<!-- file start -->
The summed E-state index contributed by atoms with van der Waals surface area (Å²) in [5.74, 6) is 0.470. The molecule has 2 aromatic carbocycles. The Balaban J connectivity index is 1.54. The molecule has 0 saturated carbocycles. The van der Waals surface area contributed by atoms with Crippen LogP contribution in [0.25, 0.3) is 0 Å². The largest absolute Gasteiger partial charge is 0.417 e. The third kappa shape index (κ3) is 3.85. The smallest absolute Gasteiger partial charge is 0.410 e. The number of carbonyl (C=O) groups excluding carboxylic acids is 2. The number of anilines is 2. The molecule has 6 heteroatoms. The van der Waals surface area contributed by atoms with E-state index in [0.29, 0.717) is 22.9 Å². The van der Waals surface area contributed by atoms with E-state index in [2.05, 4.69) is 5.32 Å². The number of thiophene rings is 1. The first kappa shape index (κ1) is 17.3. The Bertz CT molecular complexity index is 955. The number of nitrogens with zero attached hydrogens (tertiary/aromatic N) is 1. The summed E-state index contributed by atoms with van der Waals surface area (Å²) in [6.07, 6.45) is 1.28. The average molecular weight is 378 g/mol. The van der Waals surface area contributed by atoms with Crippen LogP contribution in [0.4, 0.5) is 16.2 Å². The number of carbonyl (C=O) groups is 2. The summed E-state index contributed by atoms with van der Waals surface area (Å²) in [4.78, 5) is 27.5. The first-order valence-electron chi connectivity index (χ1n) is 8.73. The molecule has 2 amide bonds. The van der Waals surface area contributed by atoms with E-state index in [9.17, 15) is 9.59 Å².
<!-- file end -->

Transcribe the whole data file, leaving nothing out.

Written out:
The summed E-state index contributed by atoms with van der Waals surface area (Å²) in [5.74, 6) is 0.470. The molecule has 2 aromatic carbocycles. The Balaban J connectivity index is 1.54. The molecule has 0 saturated carbocycles. The van der Waals surface area contributed by atoms with Crippen LogP contribution in [0.25, 0.3) is 0 Å². The largest absolute Gasteiger partial charge is 0.417 e. The third kappa shape index (κ3) is 3.85. The smallest absolute Gasteiger partial charge is 0.410 e. The number of carbonyl (C=O) groups excluding carboxylic acids is 2. The number of anilines is 2. The molecule has 6 heteroatoms. The van der Waals surface area contributed by atoms with E-state index in [0.29, 0.717) is 22.9 Å². The van der Waals surface area contributed by atoms with E-state index in [2.05, 4.69) is 5.32 Å². The number of thiophene rings is 1. The first kappa shape index (κ1) is 17.3. The Bertz CT molecular complexity index is 955. The number of nitrogens with zero attached hydrogens (tertiary/aromatic N) is 1. The summed E-state index contributed by atoms with van der Waals surface area (Å²) in [6.07, 6.45) is 1.28. The average molecular weight is 378 g/mol. The van der Waals surface area contributed by atoms with Crippen LogP contribution in [0.4, 0.5) is 16.2 Å². The number of carbonyl (C=O) groups is 2. The summed E-state index contributed by atoms with van der Waals surface area (Å²) in [4.78, 5) is 27.5. The first-order valence-electron chi connectivity index (χ1n) is 8.73. The molecule has 2 amide bonds. The van der Waals surface area contributed by atoms with E-state index in [9.17, 15) is 9.59 Å².